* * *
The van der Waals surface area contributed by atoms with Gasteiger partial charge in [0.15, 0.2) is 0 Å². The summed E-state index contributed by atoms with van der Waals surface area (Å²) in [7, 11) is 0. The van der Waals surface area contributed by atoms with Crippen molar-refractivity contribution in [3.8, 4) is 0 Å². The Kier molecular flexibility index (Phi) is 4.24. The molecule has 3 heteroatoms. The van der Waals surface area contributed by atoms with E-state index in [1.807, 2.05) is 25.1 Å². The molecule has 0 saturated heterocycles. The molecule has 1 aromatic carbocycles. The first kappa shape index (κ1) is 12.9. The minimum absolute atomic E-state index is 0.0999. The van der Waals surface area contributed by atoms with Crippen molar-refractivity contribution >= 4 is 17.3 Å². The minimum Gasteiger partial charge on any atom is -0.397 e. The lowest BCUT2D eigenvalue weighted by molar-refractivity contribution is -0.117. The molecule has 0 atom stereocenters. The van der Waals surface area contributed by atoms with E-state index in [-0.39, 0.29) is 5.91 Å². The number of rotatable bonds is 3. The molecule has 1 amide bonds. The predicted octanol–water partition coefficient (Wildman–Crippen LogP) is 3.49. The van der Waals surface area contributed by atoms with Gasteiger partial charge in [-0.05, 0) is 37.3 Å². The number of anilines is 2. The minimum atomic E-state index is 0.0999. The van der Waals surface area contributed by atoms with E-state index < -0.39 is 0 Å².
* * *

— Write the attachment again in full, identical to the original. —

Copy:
The van der Waals surface area contributed by atoms with Gasteiger partial charge in [0.15, 0.2) is 0 Å². The summed E-state index contributed by atoms with van der Waals surface area (Å²) in [7, 11) is 0. The van der Waals surface area contributed by atoms with Crippen molar-refractivity contribution in [3.8, 4) is 0 Å². The Kier molecular flexibility index (Phi) is 4.24. The molecule has 3 heteroatoms. The van der Waals surface area contributed by atoms with E-state index in [1.807, 2.05) is 25.1 Å². The molecule has 0 saturated heterocycles. The molecule has 1 aromatic carbocycles. The first kappa shape index (κ1) is 12.9. The minimum absolute atomic E-state index is 0.0999. The van der Waals surface area contributed by atoms with Crippen molar-refractivity contribution >= 4 is 17.3 Å². The minimum Gasteiger partial charge on any atom is -0.397 e. The lowest BCUT2D eigenvalue weighted by molar-refractivity contribution is -0.117. The molecule has 0 atom stereocenters. The van der Waals surface area contributed by atoms with E-state index in [-0.39, 0.29) is 5.91 Å². The number of rotatable bonds is 3. The molecule has 1 amide bonds. The predicted octanol–water partition coefficient (Wildman–Crippen LogP) is 3.49. The van der Waals surface area contributed by atoms with Gasteiger partial charge in [-0.05, 0) is 37.3 Å². The number of anilines is 2. The minimum atomic E-state index is 0.0999. The van der Waals surface area contributed by atoms with E-state index < -0.39 is 0 Å².